Aesthetics vs Application and functionality. It is not also safe to simply follow the trends – By Dave Nemeth

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Aesthetics vs Application and functionality. It is not also safe to simply follow the trends – By Dave Nemeth

It is a known fact that people like to buy into current trends and although the current trend is for consumers to couple on-trend items with their own interpretation, this can be risky when buying something like flooring. This is completely different to simply buying décor and lighting due to the fact that if the wrong flooring is chosen for the wrong application the entire project can be disastrous. Selecting flooring can be more complicated than most people think and it is all about getting the balance between something that is aesthetically pleasing, that won’t easily date and having the correct durability for the space. I have been into numerous spaces recently that look magnificent overall, yet on closer inspection, the flooring that was chosen is completely impractical.

There are a host of things that can make a floor impractical for a certain space with some of these being acoustics, durability, moisture resistance, slip resistance and visual appeal. There are so many choices and variations in flooring available today that it can become quite complicated to select the right floor for the right space and in many cases, inspiration comes from glossy design magazines. A very good example of where many interiors have failed in recent years is with the rise of the industrial look. This trend featured elements such as exposed brick work, retro Edison light bulbs, rusted and recycled metal finishes and of course concrete floors. Concrete floors are visually appealing but certainly not suited to many areas for a variety of reasons including the fact that they can chip and wear in high-traffic areas. They are much colder than many other flooring alternatives and they have very bad acoustic qualities especially when used in large areas. This is just one example of an application being used due to popularity and not on the functionality.

On the flipside, when it comes to bathrooms and kitchens we find that most people stick to tiles as there is still a misconception that tiles are the best solution for these areas due to them being so hard and resilient to form change in high moisture areas. The thing is that over the years there has been a lot of development in things like LVT’s – luxury vinyl flooring and even engineered wood and laminate flooring. The engineering in LVT’s is generally of a lock and fold style of joinery which provides a tight seal against water seeping through to the substrate. Choosing an LVT will still allow for creative freedom due to all the amazing new colours and finishes that these are available in. Vinyl sheeting is again popular and through innovative design, looks nothing like the gaudy designs of the 70’s and 80’s but rather resembles finishes such as wood, stone and even concrete and stone. This is a great choice for bathrooms and even restaurants and retail spaces due to its easy application and low maintenance qualities. It is a material like this that allows a space to have an “on trend” aesthetic whilst keeping its tactile quality for many years.

Kitchens generally have less moisture exposure than bathrooms, yet flooring needs to be resistant to spills and fats. Many kitchens still get tiled and whilst some are greatly suited to this environment, many become exceptionally slippery when exposed to fat or moisture. A fantastic alternative to this is engineered wooden floors as well as laminate flooring. Laminate flooring is one of the most popular flooring choices around. It’s easier to install than solid-wood hardwood floors and is much less expensive. Laminate floors get their name because they’re composed of different wood-based materials that are layered, or laminated, together then topped with a wood grain photographic imprint on the face of each board.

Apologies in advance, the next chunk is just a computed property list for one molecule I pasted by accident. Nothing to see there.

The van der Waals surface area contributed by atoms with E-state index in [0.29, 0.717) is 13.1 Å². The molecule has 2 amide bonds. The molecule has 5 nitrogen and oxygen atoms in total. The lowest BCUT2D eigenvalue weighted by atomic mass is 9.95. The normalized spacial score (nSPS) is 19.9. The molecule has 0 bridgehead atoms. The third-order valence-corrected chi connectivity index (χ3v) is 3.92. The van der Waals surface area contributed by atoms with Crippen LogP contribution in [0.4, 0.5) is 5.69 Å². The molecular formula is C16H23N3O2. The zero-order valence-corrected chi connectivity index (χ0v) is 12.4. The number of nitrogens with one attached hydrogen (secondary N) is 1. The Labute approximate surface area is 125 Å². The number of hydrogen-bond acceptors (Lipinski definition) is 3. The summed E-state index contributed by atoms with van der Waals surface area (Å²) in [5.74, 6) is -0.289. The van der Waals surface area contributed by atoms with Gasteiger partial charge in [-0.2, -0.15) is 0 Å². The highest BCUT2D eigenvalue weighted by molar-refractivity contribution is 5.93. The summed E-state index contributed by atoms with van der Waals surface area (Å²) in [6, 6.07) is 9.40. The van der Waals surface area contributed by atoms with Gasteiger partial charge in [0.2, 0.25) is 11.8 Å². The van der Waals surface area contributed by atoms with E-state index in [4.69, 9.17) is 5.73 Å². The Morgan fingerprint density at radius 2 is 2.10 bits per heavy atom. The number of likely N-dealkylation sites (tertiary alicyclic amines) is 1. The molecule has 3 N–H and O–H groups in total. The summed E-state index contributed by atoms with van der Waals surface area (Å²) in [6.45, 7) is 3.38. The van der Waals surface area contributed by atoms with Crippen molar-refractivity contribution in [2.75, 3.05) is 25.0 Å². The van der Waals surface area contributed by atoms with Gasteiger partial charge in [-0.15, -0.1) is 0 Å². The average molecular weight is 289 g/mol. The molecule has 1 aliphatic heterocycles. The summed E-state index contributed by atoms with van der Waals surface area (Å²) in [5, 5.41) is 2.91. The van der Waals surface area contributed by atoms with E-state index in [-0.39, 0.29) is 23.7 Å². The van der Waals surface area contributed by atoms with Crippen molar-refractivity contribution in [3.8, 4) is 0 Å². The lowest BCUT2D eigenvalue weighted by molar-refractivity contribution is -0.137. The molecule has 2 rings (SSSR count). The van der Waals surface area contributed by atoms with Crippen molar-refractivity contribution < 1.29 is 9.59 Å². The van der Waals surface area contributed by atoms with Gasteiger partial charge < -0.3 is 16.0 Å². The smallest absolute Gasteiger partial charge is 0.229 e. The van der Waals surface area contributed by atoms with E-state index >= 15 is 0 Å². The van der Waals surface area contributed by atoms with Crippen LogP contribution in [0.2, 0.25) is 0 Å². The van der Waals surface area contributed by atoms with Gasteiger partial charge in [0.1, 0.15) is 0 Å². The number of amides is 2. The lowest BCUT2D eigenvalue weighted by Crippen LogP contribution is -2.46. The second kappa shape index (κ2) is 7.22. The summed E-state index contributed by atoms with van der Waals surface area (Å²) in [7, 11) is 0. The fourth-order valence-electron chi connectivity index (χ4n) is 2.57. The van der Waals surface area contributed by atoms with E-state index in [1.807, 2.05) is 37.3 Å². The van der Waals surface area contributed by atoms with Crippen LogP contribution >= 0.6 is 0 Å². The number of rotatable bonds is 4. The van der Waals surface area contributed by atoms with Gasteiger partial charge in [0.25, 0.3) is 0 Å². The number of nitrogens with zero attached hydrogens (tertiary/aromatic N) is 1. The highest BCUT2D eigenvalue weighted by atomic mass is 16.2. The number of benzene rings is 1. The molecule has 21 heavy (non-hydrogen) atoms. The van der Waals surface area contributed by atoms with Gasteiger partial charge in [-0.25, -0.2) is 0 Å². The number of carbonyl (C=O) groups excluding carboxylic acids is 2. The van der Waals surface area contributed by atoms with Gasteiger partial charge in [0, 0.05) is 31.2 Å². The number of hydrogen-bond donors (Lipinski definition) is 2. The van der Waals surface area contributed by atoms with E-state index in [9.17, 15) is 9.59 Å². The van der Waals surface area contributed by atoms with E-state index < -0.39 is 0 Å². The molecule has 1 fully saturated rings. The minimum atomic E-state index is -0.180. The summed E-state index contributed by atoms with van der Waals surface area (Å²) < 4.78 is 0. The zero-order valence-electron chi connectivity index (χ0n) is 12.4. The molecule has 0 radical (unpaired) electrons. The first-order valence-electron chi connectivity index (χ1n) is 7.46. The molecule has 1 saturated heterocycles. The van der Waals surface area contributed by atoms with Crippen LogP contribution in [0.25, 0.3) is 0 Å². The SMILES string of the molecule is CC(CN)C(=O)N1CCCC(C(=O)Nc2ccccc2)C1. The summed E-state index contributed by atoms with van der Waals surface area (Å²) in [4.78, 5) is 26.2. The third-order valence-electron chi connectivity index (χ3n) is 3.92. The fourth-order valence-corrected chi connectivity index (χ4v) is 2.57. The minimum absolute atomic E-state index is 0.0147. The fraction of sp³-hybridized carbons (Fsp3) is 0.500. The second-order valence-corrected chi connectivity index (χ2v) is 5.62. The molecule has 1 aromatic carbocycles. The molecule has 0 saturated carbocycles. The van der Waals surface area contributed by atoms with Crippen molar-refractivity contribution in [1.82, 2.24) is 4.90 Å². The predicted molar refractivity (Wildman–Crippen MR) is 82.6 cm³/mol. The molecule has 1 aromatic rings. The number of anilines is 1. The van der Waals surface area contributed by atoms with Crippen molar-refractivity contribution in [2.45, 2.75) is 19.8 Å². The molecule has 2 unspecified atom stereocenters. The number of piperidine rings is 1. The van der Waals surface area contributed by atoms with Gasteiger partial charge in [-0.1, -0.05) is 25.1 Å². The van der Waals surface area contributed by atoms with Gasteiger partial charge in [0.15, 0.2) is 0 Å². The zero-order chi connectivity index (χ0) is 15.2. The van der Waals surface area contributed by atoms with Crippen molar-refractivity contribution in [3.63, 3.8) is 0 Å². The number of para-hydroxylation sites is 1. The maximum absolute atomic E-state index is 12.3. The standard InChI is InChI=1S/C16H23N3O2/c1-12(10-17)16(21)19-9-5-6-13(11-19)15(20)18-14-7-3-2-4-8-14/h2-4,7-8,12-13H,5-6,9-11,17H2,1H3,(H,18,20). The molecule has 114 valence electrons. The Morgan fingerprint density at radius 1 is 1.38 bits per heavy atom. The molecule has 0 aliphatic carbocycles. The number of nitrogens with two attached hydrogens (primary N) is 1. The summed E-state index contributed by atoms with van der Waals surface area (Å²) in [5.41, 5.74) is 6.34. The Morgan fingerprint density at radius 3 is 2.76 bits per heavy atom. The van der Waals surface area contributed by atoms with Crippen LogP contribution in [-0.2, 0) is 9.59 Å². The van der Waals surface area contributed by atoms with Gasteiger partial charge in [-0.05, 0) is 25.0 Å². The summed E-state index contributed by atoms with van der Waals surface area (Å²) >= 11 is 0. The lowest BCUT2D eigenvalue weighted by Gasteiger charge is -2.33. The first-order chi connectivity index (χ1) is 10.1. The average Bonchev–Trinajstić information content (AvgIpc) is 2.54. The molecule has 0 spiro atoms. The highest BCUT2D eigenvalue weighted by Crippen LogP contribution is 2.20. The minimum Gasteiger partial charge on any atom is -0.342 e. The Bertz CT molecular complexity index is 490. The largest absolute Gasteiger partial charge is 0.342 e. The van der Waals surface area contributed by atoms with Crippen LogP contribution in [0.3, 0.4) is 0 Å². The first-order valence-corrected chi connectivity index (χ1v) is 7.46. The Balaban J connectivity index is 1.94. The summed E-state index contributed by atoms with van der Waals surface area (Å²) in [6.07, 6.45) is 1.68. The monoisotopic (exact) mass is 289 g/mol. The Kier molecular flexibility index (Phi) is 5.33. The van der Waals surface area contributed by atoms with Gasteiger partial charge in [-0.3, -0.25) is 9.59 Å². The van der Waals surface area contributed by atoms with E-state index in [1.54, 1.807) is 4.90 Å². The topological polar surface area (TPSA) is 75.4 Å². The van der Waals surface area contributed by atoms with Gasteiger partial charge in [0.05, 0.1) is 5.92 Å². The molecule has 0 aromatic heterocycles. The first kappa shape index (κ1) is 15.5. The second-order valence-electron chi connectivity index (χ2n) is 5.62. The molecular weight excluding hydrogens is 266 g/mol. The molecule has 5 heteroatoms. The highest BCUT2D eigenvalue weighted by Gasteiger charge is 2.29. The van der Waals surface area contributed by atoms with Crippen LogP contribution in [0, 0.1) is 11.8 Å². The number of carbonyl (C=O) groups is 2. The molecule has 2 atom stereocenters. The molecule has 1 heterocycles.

A variation on true laminate floors are engineered wood floors. Engineered wood consists of a real hardwood veneer attached to a number of plywood layers. This is a little more expensive than laminate because the top layer is real wood rather than a photographic imprint. This top layer of wood gives engineered wood floors a much more convincing sound, feel and look than laminate.

Both these choices will not only provide a good solution but in many cases actually, increase the value of a property.

Carpets have gone through various stages of popularity over the years and for a period of time, many interiors saw the majority of floor space covered in tiles which were heated with underfloor solutions. Living in an era where the majority of home owners are concerned with reducing power consumption and eco-friendly living, this solution is just not viable anymore. Carpets will, without a doubt provide the best underfoot experience as well as overall comfort and acoustic quality. Carpets come in a multitude of colours, textures and patterns but they also come in different grades and using these in the incorrect applications can also be a very costly exercise.

I think it true to say that whilst flooring can make or break the aesthetic appeal of an interior space it is also a science and certainly not something that you simply pick up at a DIY store and proceed to lay. It is vital that you consult with expert flooring suppliers and ensure that that you are using well-trained installers. By following these simple rules, you will not fall into the costly trap that many do.

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